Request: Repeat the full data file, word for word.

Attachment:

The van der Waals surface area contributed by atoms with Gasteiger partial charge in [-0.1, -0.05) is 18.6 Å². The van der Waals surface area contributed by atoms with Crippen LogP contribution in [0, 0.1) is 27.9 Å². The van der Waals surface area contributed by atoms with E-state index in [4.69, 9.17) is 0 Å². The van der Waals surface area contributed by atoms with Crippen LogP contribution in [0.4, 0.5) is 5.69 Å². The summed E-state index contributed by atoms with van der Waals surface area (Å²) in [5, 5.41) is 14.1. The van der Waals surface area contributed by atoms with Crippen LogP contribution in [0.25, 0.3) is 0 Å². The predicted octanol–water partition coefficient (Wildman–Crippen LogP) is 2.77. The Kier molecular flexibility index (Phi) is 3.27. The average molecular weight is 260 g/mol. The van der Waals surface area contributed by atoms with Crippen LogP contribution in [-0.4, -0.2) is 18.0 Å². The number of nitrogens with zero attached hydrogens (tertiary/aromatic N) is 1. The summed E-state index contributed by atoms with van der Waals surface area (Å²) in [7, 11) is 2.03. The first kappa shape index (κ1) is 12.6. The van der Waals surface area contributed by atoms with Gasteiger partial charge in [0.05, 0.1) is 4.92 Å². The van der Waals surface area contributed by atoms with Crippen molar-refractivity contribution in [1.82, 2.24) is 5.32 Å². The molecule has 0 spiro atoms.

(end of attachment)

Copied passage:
The van der Waals surface area contributed by atoms with Gasteiger partial charge in [-0.1, -0.05) is 18.6 Å². The van der Waals surface area contributed by atoms with Crippen LogP contribution in [0, 0.1) is 27.9 Å². The van der Waals surface area contributed by atoms with E-state index in [4.69, 9.17) is 0 Å². The van der Waals surface area contributed by atoms with Crippen LogP contribution in [0.4, 0.5) is 5.69 Å². The summed E-state index contributed by atoms with van der Waals surface area (Å²) in [5, 5.41) is 14.1. The van der Waals surface area contributed by atoms with Crippen LogP contribution in [0.25, 0.3) is 0 Å². The predicted octanol–water partition coefficient (Wildman–Crippen LogP) is 2.77. The Kier molecular flexibility index (Phi) is 3.27. The average molecular weight is 260 g/mol. The van der Waals surface area contributed by atoms with Crippen LogP contribution in [-0.4, -0.2) is 18.0 Å². The number of nitrogens with zero attached hydrogens (tertiary/aromatic N) is 1. The summed E-state index contributed by atoms with van der Waals surface area (Å²) in [7, 11) is 2.03. The first kappa shape index (κ1) is 12.6. The van der Waals surface area contributed by atoms with Gasteiger partial charge in [0.05, 0.1) is 4.92 Å². The van der Waals surface area contributed by atoms with Crippen molar-refractivity contribution in [1.82, 2.24) is 5.32 Å². The molecule has 0 spiro atoms.